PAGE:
Saturday, December 17, 2011

Part Eight: The story of William MacEwan / McEwan of Glasgow (1871 - 1943) the 'World's Sweetest Gospel Singer'


Introduction: The story below has been assembled from a variety of online sources - newspapers, censuses, marriage certificates and ships passenger lists. If any readers know of errors here I would be pleased to hear from you. This is one of a series of posts to coincide with the 100th anniversary of William McEwan's first recording session in London in November 1911.


Part Eight: The final (London) recordings, death in 1943 and posthumous recognition in 1973

By the end of January 1931 William MacEwan’s American recordings were all completed. The last sea journey I can find for him is on board the SS Auranta on 27 April 1931, apparently alone, sailing from New York to Glasgow. He is listed as a singer aged 59, with the address 9 Leyden Street, Maryhill, Glasgow.

The Ninth Recording Session, London, December 1931
William’s ninth recording session was back in London in December 1931 at Methodist Central Hall in Westminster. Backed by a pipe organ and violin he recorded these six pieces:

• God be with you till we meet again
(words by Jeremiah Rankin, music by William Tomer, published 1880)

• When the roll is called up yonder
(words and music by James Black, published 1893)

• O Love that Wilt not let me go
(words by George Matheson, Music by Albert Peace, published 1882)

• Some time we’ll understand
(words by Maxwell Cornelius, music by James McGranahan, published 1891)

There were three other tracks recorded at this session, two by an ensemble called the “Savoy Hotel Orpheans” and one other simply called “test record”.

The Tenth and Final Recordings, London, March 1932
His last ever recording session was back at Christ Church on Westminster Bridge Road in London, around March 1932, again backed by pipe organ and violin. This time an entire gospel service was recorded. The Rev Harold Dixon Longbottom (1886 – 1962) prayed and gave the Bible reading.

(Note of interest to Ulster readers: HD Longbottom had been assistant minister of “Protestant Reformers Memorial Church” in Liverpool since 1913. He was also a leading Orangeman and local Councillor in the city. He was Leader of the now-defunct Liverpool Protestant Party from 1927 – 1964, and was Mayor of Liverpool in 1950-51. “Protestant Reformers Memorial Church” joined the Free Presbyterian Church of Ulster in 1982. I am not suggesting that MacEwan shared Longbottom’s views or interests.)

The service was released as a double sided 12” record and included MacEwan singing:

• God Will Take Care of You
(words by Civilla Martin, music by Walter Martin, published 1904)

• The Old Rugged Cross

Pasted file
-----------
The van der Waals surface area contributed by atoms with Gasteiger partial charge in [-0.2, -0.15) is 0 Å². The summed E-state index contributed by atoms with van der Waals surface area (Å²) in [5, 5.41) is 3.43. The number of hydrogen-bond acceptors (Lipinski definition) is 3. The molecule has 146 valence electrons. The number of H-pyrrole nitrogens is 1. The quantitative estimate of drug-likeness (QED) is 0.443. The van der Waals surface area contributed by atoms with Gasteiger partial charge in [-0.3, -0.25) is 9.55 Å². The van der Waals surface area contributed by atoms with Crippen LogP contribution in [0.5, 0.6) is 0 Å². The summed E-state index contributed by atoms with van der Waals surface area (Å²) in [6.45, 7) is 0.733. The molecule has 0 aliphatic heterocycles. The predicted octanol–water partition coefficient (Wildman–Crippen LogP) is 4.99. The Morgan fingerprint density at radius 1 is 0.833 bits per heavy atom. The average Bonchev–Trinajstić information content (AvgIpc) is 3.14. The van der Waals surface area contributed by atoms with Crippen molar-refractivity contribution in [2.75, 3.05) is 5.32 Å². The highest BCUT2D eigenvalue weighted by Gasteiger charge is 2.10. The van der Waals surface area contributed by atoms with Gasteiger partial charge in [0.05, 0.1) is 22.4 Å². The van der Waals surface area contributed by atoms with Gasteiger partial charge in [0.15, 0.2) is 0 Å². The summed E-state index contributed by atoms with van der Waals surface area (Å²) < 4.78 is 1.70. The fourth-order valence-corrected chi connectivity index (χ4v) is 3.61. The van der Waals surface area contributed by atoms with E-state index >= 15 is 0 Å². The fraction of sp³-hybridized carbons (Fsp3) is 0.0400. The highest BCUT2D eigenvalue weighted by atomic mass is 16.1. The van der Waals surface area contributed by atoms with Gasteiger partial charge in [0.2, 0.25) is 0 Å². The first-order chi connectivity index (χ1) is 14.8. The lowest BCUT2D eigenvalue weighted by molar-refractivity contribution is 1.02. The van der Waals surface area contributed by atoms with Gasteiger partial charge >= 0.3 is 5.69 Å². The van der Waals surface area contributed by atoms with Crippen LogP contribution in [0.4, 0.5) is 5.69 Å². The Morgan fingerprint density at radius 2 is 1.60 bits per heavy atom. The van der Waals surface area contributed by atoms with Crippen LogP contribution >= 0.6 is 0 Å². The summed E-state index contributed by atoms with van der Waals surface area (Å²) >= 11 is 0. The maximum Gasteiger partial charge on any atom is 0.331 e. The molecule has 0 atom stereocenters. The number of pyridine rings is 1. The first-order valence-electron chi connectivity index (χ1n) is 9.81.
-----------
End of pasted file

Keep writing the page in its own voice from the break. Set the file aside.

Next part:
(words and music by George Bennard, published 1913)

• My Mother’s Prayer
(J.W. Van de Venter - written 1895)

• I Heard the Voice of Jesus Say
(Words: Horatius Bonar, 1846. Music: John Dykes, 1868)

• We will talk it o’er together bye and bye
(words and music by Mrs C H Morris, published c. 1914)

• Abide With Me
(Words: Henry Lyte, 1847. Music: William Monk, 1861)

William’s voice was never again recorded, although I have no doubt that he would have continued to sing at public events as he had done throughout his life. There is now a gap of 11 years where at this point I have no other information about him.

Death in New York, 23 June 1943
The final document I have found is his death certificate; it says that he died of cancer on 23 June 1943 at 1.15am, at Kings County Hospital in Brooklyn, aged 71. He had been hospitalized for 6 days. The certificate is signed by his daughter Jean McEwan Roche and it seems that William had been living with Jean before he went into hospital – his final address is that same as Jean’s given address – 69 Lafayette Avenue, Brooklyn, New York. Today the building is Academy Restaurant - pic below from Google Maps Street View.


His trade/occupation is stated as singer/evangelist. Interestingly his first wife Jeanie, who had died about 20 years earlier, is stated as being his spouse – rather than his still-living second wife Mabel. Perhaps that is because the certificate was filled in by his daughter Jean, whose mother was Jeanie.

William MacEwan was buried at Cypress Hills Cemetery in Brooklyn. I have emailed the cemetery office to see if they can trace his grave and send me a photo of his gravestone, but have had no reply as yet.

Mabel seems to have lived to a ripe old age; I have found a death record for her dated February 1972 which gives her last residence at 10530 Hartsdale, Westchester, New York, SSN 451-38-7893. She was aged 78.

Royal recognition in Scotland
The following year, in September 1973, 30 years after his death, William MacEwan was officially recognised by the Crown when the Lord Lyon King of Arms in Edinburgh issued a Letters Patent and a new Coat of Arms to William’s daughter in law, bearing the motto “Crescendo”.

To be continued